The keyword is "proactively." Announcing that a new digital communication tool is available to all employees is woefully inadequate to meeting employee psychological needs for enhanced employee engagement. In a courageous culture, you proactively encourage and capture the employee voice.
Pulse surveys are good tools, and meetings remain useful, but do you know what you are missing out on? Are your employees talking about policies, procedures, ideas, personal perspectives, and grievances when your leaders aren't around to hear what they say? Do you know what your employees really care about and the issues they care most about. Are they not sharing them with leadership because they believe:
In Employee Voice in Healthcare, leadership rounding is on the list of communication steps a company can deploy. This concept applies to every business in every industry because your managers and senior leaders can walk around the business and talk to any employee chosen randomly. But what this approach does is make it possible to witness people working in their workplace element and to talk to employees at all levels. As companies go through the process of rethinking employee engagement, they are realizing many employees – especially those at the frontline – are not included in communications with any regularity.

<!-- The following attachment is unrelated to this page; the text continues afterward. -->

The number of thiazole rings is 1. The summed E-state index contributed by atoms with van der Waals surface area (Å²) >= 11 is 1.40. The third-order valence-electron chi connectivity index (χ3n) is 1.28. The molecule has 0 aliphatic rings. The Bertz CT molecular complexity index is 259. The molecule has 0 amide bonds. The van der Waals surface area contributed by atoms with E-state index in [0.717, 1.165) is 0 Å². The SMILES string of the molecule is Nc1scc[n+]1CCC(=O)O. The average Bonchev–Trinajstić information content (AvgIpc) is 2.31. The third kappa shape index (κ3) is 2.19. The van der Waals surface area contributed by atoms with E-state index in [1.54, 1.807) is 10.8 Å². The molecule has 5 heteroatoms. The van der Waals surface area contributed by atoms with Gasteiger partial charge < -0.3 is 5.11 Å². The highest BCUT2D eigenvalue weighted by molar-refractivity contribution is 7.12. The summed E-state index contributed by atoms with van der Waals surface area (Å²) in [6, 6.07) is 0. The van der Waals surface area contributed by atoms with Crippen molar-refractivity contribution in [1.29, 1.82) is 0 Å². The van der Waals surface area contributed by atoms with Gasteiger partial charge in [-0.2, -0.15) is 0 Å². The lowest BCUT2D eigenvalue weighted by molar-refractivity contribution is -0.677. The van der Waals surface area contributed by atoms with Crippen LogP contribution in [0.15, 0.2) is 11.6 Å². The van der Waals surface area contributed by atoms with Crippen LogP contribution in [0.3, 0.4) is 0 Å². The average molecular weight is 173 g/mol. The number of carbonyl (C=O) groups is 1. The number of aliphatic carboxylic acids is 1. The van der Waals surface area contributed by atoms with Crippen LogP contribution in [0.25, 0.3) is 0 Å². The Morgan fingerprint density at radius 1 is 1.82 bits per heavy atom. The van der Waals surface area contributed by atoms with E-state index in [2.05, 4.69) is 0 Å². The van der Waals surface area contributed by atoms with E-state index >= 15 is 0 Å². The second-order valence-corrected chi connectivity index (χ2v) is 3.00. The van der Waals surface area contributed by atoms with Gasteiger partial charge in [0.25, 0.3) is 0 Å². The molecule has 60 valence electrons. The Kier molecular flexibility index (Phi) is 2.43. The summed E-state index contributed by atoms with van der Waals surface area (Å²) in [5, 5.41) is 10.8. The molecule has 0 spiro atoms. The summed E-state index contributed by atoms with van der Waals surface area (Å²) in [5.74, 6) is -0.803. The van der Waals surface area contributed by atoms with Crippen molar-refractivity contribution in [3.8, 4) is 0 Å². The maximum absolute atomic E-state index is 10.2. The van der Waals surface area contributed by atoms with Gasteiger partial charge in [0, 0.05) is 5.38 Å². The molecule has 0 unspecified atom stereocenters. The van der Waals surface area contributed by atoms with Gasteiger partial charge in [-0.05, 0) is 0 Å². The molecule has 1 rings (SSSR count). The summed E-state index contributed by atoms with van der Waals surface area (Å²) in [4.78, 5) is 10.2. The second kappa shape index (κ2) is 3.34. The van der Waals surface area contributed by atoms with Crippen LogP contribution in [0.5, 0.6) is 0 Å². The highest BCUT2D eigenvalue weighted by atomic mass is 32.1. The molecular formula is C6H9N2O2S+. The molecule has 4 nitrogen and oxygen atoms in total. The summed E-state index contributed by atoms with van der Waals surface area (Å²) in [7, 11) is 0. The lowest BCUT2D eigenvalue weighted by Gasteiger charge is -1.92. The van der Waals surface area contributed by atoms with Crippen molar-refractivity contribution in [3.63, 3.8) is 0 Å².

This is a basic principle of creating an environment where unions are simply unnecessary today. Frontline employees have ideas and issues, but they often never make it past the immediate supervisor. It's one reason there has been an uprising of frontline and entry-level workers who are unionizing– baristas, casino workers, restaurant workers, customer service representatives, retail workers, hotel workers, healthcare housekeepers, and distribution center employees feel ignored.